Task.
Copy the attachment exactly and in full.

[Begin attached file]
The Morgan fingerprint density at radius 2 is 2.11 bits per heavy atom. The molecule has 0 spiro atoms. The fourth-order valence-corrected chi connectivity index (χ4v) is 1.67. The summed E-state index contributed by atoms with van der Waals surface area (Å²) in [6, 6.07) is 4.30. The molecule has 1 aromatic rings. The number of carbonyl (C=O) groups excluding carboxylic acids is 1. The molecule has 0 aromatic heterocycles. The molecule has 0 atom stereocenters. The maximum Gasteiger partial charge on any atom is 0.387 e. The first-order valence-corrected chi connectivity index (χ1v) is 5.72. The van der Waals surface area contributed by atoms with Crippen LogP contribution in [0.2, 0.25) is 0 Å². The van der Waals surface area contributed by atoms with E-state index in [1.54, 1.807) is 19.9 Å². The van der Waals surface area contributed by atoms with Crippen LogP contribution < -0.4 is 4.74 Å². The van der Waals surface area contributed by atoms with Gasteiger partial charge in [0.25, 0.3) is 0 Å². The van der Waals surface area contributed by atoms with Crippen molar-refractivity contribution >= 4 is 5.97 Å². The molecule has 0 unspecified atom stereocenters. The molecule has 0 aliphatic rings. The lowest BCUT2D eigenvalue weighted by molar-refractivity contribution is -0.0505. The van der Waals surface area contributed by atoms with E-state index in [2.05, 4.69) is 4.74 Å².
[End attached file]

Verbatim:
The Morgan fingerprint density at radius 2 is 2.11 bits per heavy atom. The molecule has 0 spiro atoms. The fourth-order valence-corrected chi connectivity index (χ4v) is 1.67. The summed E-state index contributed by atoms with van der Waals surface area (Å²) in [6, 6.07) is 4.30. The molecule has 1 aromatic rings. The number of carbonyl (C=O) groups excluding carboxylic acids is 1. The molecule has 0 aromatic heterocycles. The molecule has 0 atom stereocenters. The maximum Gasteiger partial charge on any atom is 0.387 e. The first-order valence-corrected chi connectivity index (χ1v) is 5.72. The van der Waals surface area contributed by atoms with Crippen LogP contribution in [0.2, 0.25) is 0 Å². The van der Waals surface area contributed by atoms with E-state index in [1.54, 1.807) is 19.9 Å². The van der Waals surface area contributed by atoms with Crippen LogP contribution < -0.4 is 4.74 Å². The van der Waals surface area contributed by atoms with Gasteiger partial charge in [0.25, 0.3) is 0 Å². The van der Waals surface area contributed by atoms with Crippen molar-refractivity contribution >= 4 is 5.97 Å². The molecule has 0 unspecified atom stereocenters. The molecule has 0 aliphatic rings. The lowest BCUT2D eigenvalue weighted by molar-refractivity contribution is -0.0505. The van der Waals surface area contributed by atoms with E-state index in [2.05, 4.69) is 4.74 Å².